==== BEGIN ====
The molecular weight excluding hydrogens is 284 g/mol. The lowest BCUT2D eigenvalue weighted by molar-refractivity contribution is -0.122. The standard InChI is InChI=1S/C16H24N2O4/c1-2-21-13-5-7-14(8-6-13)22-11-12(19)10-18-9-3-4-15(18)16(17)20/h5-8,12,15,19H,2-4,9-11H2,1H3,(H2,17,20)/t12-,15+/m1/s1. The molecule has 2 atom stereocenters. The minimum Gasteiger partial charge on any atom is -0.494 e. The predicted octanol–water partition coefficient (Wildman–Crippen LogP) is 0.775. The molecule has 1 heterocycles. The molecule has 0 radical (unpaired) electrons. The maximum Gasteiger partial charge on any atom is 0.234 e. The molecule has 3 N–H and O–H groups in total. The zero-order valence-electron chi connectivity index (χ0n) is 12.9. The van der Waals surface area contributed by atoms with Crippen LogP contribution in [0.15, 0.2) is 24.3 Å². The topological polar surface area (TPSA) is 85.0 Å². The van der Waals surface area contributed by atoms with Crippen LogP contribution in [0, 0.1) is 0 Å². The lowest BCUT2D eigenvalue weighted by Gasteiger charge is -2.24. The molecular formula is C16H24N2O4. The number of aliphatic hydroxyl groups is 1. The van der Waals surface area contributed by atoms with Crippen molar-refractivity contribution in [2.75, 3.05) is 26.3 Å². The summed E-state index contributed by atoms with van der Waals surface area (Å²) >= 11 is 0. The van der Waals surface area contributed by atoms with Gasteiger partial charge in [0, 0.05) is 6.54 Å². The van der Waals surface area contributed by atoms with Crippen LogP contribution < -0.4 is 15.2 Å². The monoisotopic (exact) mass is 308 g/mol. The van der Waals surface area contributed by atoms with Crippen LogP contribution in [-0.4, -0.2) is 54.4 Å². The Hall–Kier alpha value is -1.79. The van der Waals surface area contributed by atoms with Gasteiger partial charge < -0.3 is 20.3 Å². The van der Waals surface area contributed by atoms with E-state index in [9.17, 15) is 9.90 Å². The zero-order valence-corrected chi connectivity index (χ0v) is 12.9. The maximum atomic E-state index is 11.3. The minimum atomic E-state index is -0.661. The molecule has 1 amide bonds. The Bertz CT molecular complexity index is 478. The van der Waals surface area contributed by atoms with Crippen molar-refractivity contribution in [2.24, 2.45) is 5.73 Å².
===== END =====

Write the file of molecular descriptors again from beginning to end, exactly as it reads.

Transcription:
The molecular weight excluding hydrogens is 284 g/mol. The lowest BCUT2D eigenvalue weighted by molar-refractivity contribution is -0.122. The standard InChI is InChI=1S/C16H24N2O4/c1-2-21-13-5-7-14(8-6-13)22-11-12(19)10-18-9-3-4-15(18)16(17)20/h5-8,12,15,19H,2-4,9-11H2,1H3,(H2,17,20)/t12-,15+/m1/s1. The molecule has 2 atom stereocenters. The minimum Gasteiger partial charge on any atom is -0.494 e. The predicted octanol–water partition coefficient (Wildman–Crippen LogP) is 0.775. The molecule has 1 heterocycles. The molecule has 0 radical (unpaired) electrons. The maximum Gasteiger partial charge on any atom is 0.234 e. The molecule has 3 N–H and O–H groups in total. The zero-order valence-electron chi connectivity index (χ0n) is 12.9. The van der Waals surface area contributed by atoms with Crippen LogP contribution in [0.15, 0.2) is 24.3 Å². The topological polar surface area (TPSA) is 85.0 Å². The van der Waals surface area contributed by atoms with Crippen LogP contribution in [0, 0.1) is 0 Å². The lowest BCUT2D eigenvalue weighted by Gasteiger charge is -2.24. The molecular formula is C16H24N2O4. The number of aliphatic hydroxyl groups is 1. The van der Waals surface area contributed by atoms with Crippen molar-refractivity contribution in [2.75, 3.05) is 26.3 Å². The summed E-state index contributed by atoms with van der Waals surface area (Å²) >= 11 is 0. The van der Waals surface area contributed by atoms with Gasteiger partial charge in [0, 0.05) is 6.54 Å². The van der Waals surface area contributed by atoms with Crippen LogP contribution < -0.4 is 15.2 Å². The monoisotopic (exact) mass is 308 g/mol. The van der Waals surface area contributed by atoms with Crippen LogP contribution in [-0.4, -0.2) is 54.4 Å². The Hall–Kier alpha value is -1.79. The van der Waals surface area contributed by atoms with Gasteiger partial charge < -0.3 is 20.3 Å². The van der Waals surface area contributed by atoms with E-state index in [9.17, 15) is 9.90 Å². The zero-order valence-corrected chi connectivity index (χ0v) is 12.9. The maximum atomic E-state index is 11.3. The minimum atomic E-state index is -0.661. The molecule has 1 amide bonds. The Bertz CT molecular complexity index is 478. The van der Waals surface area contributed by atoms with Crippen molar-refractivity contribution in [2.24, 2.45) is 5.73 Å².